I think it depends on the kind of cancer, where it is, and whether or not it's metastasized. In theory a donation could help, if it's at the stage where organ removal would eliminate it and it's an organ you need. The only way I could see it curing breast cancer is if lung transplants cured metastatic breast cancer (I'm pretty sure lung often invades the breast, but that could be the other way around -- I really hate this pathology class). If it could keep the cancer from metastasizing, though, I could see how it could indirectly put an end to those types (which are the more dangerous anyway).

Mmkay, now that I feel like I've answered a question for a path exam. As for why they didn't run, if they've been raised since their earliest memories in what's essentially brainwashing camp, I don't find it at all unreasonable that most don't think to get away or fight. Some probably still would, but if it was programmed into them since early childhood that this was the only way and there was no escape, I don't think most would try to do anything about it. People have been brainwashed to believe crazier things IRL, even without such systematic and lifelong programming.

/I haven't read the book. I just like science and psychology.
Feb. 24th, 2011 09:19 am (UTC)
I don't think there's been a single human institution, even slavery, that's been free of rebellion. You can brainwash all you want, but some individual will rebel or even just think about it. That none of the characters even contemplated it, seems too passive and unreal.
Feb. 24th, 2011 01:16 pm (UTC)
Didn't say that. I said it's realistic that most wouldn't. And if they chose to tell the story about some of the ones who didn't, I don't see a huge problem with that. (Actually it's kinda more unique because most stories like this are always about the ones who did.) Just depends on what type of story they want to tell.
Feb. 24th, 2011 03:10 pm (UTC)
In the interest of good storytelling, the author should have at least mentioned rumours of those who had run away, both to show the POV characters' response to it and to assure the reader that yes, it did happen. Because as hagazusa says, it would. They're allowed and encouraged to be very literate and in their teenaged years sent to live at "the Cottages" without much supervision. Later they all are taught to drive, given their own apartments, etc. It doesn't make a lot of sense to not answer that huge, hanging question.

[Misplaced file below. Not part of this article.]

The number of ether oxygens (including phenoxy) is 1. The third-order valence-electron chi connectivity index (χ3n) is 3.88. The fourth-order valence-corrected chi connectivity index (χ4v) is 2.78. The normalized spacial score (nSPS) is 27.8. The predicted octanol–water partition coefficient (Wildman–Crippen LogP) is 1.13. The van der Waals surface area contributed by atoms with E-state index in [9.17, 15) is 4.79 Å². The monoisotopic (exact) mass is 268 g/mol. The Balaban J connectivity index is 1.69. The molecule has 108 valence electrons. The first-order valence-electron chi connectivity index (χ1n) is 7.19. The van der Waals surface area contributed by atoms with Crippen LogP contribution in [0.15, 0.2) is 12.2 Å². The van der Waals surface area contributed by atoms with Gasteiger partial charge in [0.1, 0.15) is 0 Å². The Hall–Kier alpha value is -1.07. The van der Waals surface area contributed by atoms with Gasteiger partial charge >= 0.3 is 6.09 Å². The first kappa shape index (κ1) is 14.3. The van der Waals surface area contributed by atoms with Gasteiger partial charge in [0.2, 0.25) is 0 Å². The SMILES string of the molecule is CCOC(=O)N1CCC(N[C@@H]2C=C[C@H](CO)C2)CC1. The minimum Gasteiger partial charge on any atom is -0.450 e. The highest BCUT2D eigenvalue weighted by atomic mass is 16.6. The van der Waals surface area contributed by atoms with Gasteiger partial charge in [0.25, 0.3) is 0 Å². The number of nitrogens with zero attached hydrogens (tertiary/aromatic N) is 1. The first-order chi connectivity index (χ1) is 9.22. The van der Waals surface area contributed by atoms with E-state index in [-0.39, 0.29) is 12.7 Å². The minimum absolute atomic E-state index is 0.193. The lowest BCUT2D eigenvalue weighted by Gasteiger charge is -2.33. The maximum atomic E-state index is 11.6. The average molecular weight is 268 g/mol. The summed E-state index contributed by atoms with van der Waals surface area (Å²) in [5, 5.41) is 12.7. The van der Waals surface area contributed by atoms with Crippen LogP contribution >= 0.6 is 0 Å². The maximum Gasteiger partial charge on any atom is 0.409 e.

Feb. 24th, 2011 03:42 pm (UTC)
Yeah, I think in theory it's possible that there's something going on that the PoV characters aren't aware of (maybe they all had brain surgery to keep them from thinking of this idea; maybe they're being traced*, etc). But that should have been mentioned. Difficult to do with ignorant PoVs, but possible. I don't think it's unreasonable that the vast majority accept the system and do nothing. With the right brain modifications you could easily convince me that all of them accept the system and do nothing, but it shoulda been mentioned one way or the other.

*Given the freedom that they're allowed, I find it almost impossible to believe that this isn't the case. They seem really confident in not losing the clones, which is in and of itself kinda interesting. Like how Hoffman doing public traps in Saw 7 shows how ballsy he's gotten. Which just makes me think that if it wasn't in the story, it really should have been.
Feb. 24th, 2011 04:30 pm (UTC)
Towards the end, two of the main characters go to the old headmistress's house for the Big Reveal. It's mentioned in the course of the novel that all the clones are sterile, and they know this, so there's no reason why a brain surgery couldn't have been brought up as well.

I think Ishiguro knew that "why don't any of them escape?" would be an elephant on the table of the story and chose to ignore it anyway. That was annoying.
Feb. 23rd, 2011 11:27 pm (UTC)
So today in path lab, I learned that it's actually possible to survive indefinitely without a stomach, colon, or 1.5 of your lungs. That's with current technology. Is it time to question the accuracy of this book? ;)